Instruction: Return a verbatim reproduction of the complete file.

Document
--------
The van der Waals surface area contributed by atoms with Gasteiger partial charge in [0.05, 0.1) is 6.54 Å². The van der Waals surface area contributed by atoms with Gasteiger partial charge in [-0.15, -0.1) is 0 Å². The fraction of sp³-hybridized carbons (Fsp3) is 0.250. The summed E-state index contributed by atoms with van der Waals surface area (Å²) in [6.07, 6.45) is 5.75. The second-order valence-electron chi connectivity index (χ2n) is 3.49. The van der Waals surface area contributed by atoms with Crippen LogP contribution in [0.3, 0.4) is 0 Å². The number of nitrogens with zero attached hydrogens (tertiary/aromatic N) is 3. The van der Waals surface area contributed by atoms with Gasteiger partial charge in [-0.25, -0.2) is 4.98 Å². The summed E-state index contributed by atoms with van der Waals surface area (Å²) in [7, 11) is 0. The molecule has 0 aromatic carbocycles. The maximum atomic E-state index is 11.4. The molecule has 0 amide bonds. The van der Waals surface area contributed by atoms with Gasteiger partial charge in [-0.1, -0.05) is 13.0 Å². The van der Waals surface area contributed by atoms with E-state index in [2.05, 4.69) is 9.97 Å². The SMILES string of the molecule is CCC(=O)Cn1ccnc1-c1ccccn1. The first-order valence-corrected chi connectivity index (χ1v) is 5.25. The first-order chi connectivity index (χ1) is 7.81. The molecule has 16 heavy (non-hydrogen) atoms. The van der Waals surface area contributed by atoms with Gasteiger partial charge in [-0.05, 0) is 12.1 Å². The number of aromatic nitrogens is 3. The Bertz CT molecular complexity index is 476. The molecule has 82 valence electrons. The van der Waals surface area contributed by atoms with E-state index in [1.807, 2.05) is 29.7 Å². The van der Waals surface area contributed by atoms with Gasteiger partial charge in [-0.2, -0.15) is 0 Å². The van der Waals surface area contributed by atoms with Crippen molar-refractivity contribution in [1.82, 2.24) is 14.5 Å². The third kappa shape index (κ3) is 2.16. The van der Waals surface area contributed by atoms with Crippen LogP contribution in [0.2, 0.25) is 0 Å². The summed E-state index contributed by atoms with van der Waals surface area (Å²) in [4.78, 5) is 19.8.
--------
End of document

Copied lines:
The van der Waals surface area contributed by atoms with Gasteiger partial charge in [0.05, 0.1) is 6.54 Å². The van der Waals surface area contributed by atoms with Gasteiger partial charge in [-0.15, -0.1) is 0 Å². The fraction of sp³-hybridized carbons (Fsp3) is 0.250. The summed E-state index contributed by atoms with van der Waals surface area (Å²) in [6.07, 6.45) is 5.75. The second-order valence-electron chi connectivity index (χ2n) is 3.49. The van der Waals surface area contributed by atoms with Crippen LogP contribution in [0.3, 0.4) is 0 Å². The number of nitrogens with zero attached hydrogens (tertiary/aromatic N) is 3. The van der Waals surface area contributed by atoms with Gasteiger partial charge in [-0.25, -0.2) is 4.98 Å². The summed E-state index contributed by atoms with van der Waals surface area (Å²) in [7, 11) is 0. The molecule has 0 aromatic carbocycles. The maximum atomic E-state index is 11.4. The molecule has 0 amide bonds. The van der Waals surface area contributed by atoms with Gasteiger partial charge in [-0.1, -0.05) is 13.0 Å². The van der Waals surface area contributed by atoms with E-state index in [2.05, 4.69) is 9.97 Å². The SMILES string of the molecule is CCC(=O)Cn1ccnc1-c1ccccn1. The first-order valence-corrected chi connectivity index (χ1v) is 5.25. The first-order chi connectivity index (χ1) is 7.81. The molecule has 16 heavy (non-hydrogen) atoms. The van der Waals surface area contributed by atoms with Gasteiger partial charge in [-0.05, 0) is 12.1 Å². The number of aromatic nitrogens is 3. The Bertz CT molecular complexity index is 476. The molecule has 82 valence electrons. The van der Waals surface area contributed by atoms with E-state index in [1.807, 2.05) is 29.7 Å². The van der Waals surface area contributed by atoms with Gasteiger partial charge in [-0.2, -0.15) is 0 Å². The van der Waals surface area contributed by atoms with Crippen molar-refractivity contribution in [1.82, 2.24) is 14.5 Å². The third kappa shape index (κ3) is 2.16. The van der Waals surface area contributed by atoms with Crippen LogP contribution in [0.2, 0.25) is 0 Å². The summed E-state index contributed by atoms with van der Waals surface area (Å²) in [4.78, 5) is 19.8.